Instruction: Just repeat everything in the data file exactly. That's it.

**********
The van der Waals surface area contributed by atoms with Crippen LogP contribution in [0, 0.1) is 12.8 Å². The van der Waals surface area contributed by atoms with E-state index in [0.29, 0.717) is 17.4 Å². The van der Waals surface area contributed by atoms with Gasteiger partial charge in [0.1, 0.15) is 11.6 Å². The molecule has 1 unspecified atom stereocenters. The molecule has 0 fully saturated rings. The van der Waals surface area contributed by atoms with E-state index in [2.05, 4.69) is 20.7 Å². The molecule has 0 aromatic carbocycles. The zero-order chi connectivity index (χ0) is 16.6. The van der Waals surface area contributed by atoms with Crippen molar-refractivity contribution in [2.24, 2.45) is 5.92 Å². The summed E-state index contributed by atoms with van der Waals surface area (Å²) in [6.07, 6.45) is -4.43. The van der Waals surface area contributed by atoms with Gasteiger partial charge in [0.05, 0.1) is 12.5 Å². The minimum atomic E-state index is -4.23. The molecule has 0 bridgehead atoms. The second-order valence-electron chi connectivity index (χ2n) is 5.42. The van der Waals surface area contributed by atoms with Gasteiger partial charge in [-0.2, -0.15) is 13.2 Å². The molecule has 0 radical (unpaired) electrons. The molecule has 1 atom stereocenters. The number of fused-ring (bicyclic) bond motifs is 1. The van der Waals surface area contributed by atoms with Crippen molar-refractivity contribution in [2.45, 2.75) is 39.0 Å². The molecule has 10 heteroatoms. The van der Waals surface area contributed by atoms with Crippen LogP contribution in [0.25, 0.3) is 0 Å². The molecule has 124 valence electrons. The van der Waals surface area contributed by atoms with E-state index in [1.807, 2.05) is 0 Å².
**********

The van der Waals surface area contributed by atoms with Crippen LogP contribution in [0, 0.1) is 12.8 Å². The van der Waals surface area contributed by atoms with E-state index in [0.29, 0.717) is 17.4 Å². The van der Waals surface area contributed by atoms with Gasteiger partial charge in [0.1, 0.15) is 11.6 Å². The molecule has 1 unspecified atom stereocenters. The molecule has 0 fully saturated rings. The van der Waals surface area contributed by atoms with E-state index in [2.05, 4.69) is 20.7 Å². The molecule has 0 aromatic carbocycles. The zero-order chi connectivity index (χ0) is 16.6. The van der Waals surface area contributed by atoms with Crippen molar-refractivity contribution in [2.24, 2.45) is 5.92 Å². The summed E-state index contributed by atoms with van der Waals surface area (Å²) in [6.07, 6.45) is -4.43. The van der Waals surface area contributed by atoms with Gasteiger partial charge in [0.05, 0.1) is 12.5 Å². The minimum atomic E-state index is -4.23. The molecule has 0 bridgehead atoms. The second-order valence-electron chi connectivity index (χ2n) is 5.42. The van der Waals surface area contributed by atoms with Gasteiger partial charge in [-0.2, -0.15) is 13.2 Å². The molecule has 0 radical (unpaired) electrons. The molecule has 1 atom stereocenters. The number of fused-ring (bicyclic) bond motifs is 1. The van der Waals surface area contributed by atoms with Crippen molar-refractivity contribution in [2.45, 2.75) is 39.0 Å². The molecule has 10 heteroatoms. The van der Waals surface area contributed by atoms with Crippen LogP contribution in [0.25, 0.3) is 0 Å². The molecule has 124 valence electrons. The van der Waals surface area contributed by atoms with E-state index in [1.807, 2.05) is 0 Å².